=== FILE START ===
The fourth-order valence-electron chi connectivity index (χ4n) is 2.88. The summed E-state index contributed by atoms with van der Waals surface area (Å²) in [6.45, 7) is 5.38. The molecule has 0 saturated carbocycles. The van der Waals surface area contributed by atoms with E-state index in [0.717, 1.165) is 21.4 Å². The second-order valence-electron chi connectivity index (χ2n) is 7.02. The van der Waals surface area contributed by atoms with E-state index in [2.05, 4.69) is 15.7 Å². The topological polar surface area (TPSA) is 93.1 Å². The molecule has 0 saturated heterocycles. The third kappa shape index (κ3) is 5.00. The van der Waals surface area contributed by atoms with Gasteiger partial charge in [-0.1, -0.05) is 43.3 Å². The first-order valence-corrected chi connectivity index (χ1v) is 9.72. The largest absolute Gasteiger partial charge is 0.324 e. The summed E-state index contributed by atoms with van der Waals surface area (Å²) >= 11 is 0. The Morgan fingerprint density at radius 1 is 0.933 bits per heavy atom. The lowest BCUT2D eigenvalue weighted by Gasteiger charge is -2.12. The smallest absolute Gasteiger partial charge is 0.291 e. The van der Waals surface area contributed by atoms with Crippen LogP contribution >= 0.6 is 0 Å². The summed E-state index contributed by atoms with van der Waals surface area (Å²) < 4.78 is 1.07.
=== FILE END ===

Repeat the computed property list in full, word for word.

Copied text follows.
The fourth-order valence-electron chi connectivity index (χ4n) is 2.88. The summed E-state index contributed by atoms with van der Waals surface area (Å²) in [6.45, 7) is 5.38. The molecule has 0 saturated carbocycles. The van der Waals surface area contributed by atoms with E-state index in [0.717, 1.165) is 21.4 Å². The second-order valence-electron chi connectivity index (χ2n) is 7.02. The van der Waals surface area contributed by atoms with E-state index in [2.05, 4.69) is 15.7 Å². The topological polar surface area (TPSA) is 93.1 Å². The molecule has 0 saturated heterocycles. The third kappa shape index (κ3) is 5.00. The van der Waals surface area contributed by atoms with Gasteiger partial charge in [-0.1, -0.05) is 43.3 Å². The first-order valence-corrected chi connectivity index (χ1v) is 9.72. The largest absolute Gasteiger partial charge is 0.324 e. The summed E-state index contributed by atoms with van der Waals surface area (Å²) >= 11 is 0. The Morgan fingerprint density at radius 1 is 0.933 bits per heavy atom. The lowest BCUT2D eigenvalue weighted by Gasteiger charge is -2.12. The smallest absolute Gasteiger partial charge is 0.291 e. The van der Waals surface area contributed by atoms with Crippen LogP contribution >= 0.6 is 0 Å². The summed E-state index contributed by atoms with van der Waals surface area (Å²) < 4.78 is 1.07.